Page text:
Argentina won a reprieve on its debt late Wednesday when a US court lifted a deadline that could have pushed the country into default.
A federal appeals court in New York postponed undefinitely the effects of an earlier ruling that ordered Buenos Aires to pay 1.3 billion dollars in unpaid loans acquired by US hedge fund NML Capital Ltd just before Argentina defaulted on its debt in 2001.
The November 21 ruling by a New York district court had ordered the Bank of New York Mellon Corp, which handles Argentinian sovereign transactions, to withhold payments to other bondholders of around 3 billion dollars that are due December 15 if Argentina did not pay NML Capital by then.
The 2nd Circuit Court of Appeals did not release its reason for staying the order. An oral hearing was scheduled for February 27.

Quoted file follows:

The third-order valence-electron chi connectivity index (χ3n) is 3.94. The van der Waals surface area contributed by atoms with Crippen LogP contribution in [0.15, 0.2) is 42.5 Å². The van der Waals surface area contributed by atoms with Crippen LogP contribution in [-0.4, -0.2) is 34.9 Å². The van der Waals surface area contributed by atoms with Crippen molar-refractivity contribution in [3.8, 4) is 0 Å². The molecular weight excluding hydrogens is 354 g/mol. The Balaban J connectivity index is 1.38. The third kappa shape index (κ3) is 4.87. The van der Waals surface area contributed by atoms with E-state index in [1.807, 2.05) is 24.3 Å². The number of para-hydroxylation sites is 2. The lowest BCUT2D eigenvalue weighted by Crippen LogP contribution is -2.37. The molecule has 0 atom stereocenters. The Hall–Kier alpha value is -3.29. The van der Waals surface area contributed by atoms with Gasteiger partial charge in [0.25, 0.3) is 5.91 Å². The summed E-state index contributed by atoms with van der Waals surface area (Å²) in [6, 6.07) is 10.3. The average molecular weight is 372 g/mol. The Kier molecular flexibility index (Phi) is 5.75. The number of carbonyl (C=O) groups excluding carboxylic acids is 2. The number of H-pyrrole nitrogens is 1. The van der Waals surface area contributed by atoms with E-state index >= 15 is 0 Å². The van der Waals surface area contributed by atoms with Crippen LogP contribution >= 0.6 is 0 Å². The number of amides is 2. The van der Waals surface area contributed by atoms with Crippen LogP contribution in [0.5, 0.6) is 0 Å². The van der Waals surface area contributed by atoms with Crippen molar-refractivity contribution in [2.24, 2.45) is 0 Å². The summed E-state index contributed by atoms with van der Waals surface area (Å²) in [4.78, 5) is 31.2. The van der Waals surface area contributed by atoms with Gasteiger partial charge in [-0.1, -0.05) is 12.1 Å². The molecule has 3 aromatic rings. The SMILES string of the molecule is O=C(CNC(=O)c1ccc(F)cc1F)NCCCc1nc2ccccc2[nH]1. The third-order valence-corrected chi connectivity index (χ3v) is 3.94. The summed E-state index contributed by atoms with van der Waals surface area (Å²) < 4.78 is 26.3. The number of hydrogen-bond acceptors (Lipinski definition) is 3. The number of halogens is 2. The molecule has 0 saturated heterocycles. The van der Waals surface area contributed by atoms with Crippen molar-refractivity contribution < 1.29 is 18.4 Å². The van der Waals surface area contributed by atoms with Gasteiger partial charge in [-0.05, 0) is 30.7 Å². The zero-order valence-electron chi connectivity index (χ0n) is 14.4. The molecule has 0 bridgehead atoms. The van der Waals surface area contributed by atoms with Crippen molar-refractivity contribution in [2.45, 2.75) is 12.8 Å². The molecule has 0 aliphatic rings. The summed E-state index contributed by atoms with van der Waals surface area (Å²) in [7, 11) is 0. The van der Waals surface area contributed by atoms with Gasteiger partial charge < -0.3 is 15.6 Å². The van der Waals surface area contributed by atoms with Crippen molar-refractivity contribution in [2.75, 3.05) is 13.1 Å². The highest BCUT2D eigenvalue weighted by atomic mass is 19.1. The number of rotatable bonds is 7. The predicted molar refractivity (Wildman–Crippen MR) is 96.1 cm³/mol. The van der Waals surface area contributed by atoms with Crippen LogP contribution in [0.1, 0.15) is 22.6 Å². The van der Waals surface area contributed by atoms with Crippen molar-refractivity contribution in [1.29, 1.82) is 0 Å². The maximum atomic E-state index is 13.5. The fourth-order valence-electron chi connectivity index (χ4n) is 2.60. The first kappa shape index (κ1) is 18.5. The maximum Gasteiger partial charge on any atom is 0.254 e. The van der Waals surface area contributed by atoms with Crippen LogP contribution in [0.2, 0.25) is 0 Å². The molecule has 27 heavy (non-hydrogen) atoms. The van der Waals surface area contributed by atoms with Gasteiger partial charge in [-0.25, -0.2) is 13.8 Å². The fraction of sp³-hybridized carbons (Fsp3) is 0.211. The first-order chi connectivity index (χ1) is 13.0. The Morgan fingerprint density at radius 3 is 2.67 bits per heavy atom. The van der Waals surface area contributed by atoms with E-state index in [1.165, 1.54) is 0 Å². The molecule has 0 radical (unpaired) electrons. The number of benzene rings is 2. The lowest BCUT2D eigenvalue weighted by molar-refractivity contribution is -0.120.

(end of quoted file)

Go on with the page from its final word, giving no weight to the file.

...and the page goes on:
NML Capital is one of a small number of investors who refused a swap on Argentine bonds in 2005 that valued the debt of those bonds at around 30 per cent of their original value.
Argentina has been repaying those since 2005.
Other holders of defaulted Argentine debt have been watching NML Capital's lawsuit, whose outcome could determine the chances of recovering their own loans totalling more than 11 billion dollars.
Most Popular Stories
- Obama Administration Releases Proposal to Regulate For-Profit Colleges
- Elizabeth Vargas' Husband Marc Cohn Addresses Rumors
- Keurig Adds Peet's coffee, Alters Starbucks deal
- Quiznos Files for Chapter 11
- Vybz Kartel Convicted of Murder
- U.S. Consumer Sentiment Falls in Early March
- SoCalGas Reaches Record Spend on Diversity Suppliers
- U.S. to Relinquish Gov't Control Over Internet
- Is Malaysian Airlines Flight 370 in Andaman Sea?
- Koch Brothers Step up Anti-Obamacare Campaign